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Flowers or weeds on political stage?

"SINGLY, a woman in parliament is like a flower, but en masse they are like weeds," German politician Michael Horlacher was once quoted as saying.
Though statements like this are not very common on the Slovak political stage - at least not in recent years - there is still a difference in the perception of men and women in politics in Slovakia, according to a project entitled "Slovak Parliamentary Elections 2006 - Gender Views".

A high-profile female politician, ex-minister Iveta Radičová.
photo: Sme - Pavol Funtál

"SINGLY, a woman in parliament is like a flower, but en masse they are like weeds," German politician Michael Horlacher was once quoted as saying.

Though statements like this are not very common on the Slovak political stage - at least not in recent years - there is still a difference in the perception of men and women in politics in Slovakia, according to a project entitled "Slovak Parliamentary Elections 2006 - Gender Views".

Aspekt, a feminist publishing house and educational group, carried out the project during Slovakia's 2006 parliamentary elections. The aim of the project, supported by the Slovak-Czech Women's Fund, was to study the ways women are used and abused in politics, and how their work is sometimes undermined by their own parties as well as by the media.

The project was summarised in a book called, A Feminist Invisible Hand Reasons Behind the Voting Screen: Aspects of Parliamentary Elections. The book suggests individual elements of the Slovak electoral system do not put women at a disadvantage.

But even though there are no legal obstacles preventing women from getting into parliament, the number of female MPs is still low, say the authors, Ľubica Kobová and Zuzana Maďarová.

The book examines ways women can get into politics (or fail to do so), along with the candidates' lists and programmes of all the political parties involved in last year's elections. It also analyses print media from March to August 2006.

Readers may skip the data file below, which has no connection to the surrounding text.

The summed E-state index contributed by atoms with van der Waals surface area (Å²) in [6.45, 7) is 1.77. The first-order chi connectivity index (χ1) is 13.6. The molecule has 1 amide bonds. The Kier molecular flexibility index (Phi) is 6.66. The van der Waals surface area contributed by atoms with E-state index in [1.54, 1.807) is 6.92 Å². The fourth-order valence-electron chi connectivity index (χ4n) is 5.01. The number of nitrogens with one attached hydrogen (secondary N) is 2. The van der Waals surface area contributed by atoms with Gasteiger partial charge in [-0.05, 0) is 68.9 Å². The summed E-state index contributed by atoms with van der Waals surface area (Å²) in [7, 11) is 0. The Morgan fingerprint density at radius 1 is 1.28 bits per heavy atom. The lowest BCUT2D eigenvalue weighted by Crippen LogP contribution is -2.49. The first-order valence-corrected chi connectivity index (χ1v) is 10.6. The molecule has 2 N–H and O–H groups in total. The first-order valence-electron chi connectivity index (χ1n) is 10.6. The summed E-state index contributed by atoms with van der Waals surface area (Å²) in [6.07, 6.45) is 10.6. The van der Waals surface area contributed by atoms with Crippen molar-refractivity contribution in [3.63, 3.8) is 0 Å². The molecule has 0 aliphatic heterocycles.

Even though the theme of "women in politics" was one of key themes of pre-election discussions, and some parties even took up "a woman's face" as an indicator of a moral platform, the elections did not bring a significant change to the number of women in parliament, the book says. In 2006, 24 women were elected to the 150-seat parliament, up by two compared with 2002.

Sociologists say that the situation is not likely to change until the way women are seen in society changes.

"The public sees the burden of family duties as a significant barrier to women's participation in public and political life," sociologists Zora Bútorová and Jarmila Filadelfiová were quoted in the book. "Most people in Slovakia are critical of the low participation of women in political decision-making and think that women inadequately defend their rights. At the same time, they do not regard the role of women in politics as being as important as their role in families and at work."

The media analysis showed that journalists in fact have been helping preserve the prevailing stereotypes of males and females in politics, and that their activities are often shown through stereotypical portrayals.

The authors suggest that there is still a gap between the perceived dissatisfaction with the low participation of women in politics, and a movement to defend of their rights and create a real support for changes. They call for a more active approach from political parties and NGOs.

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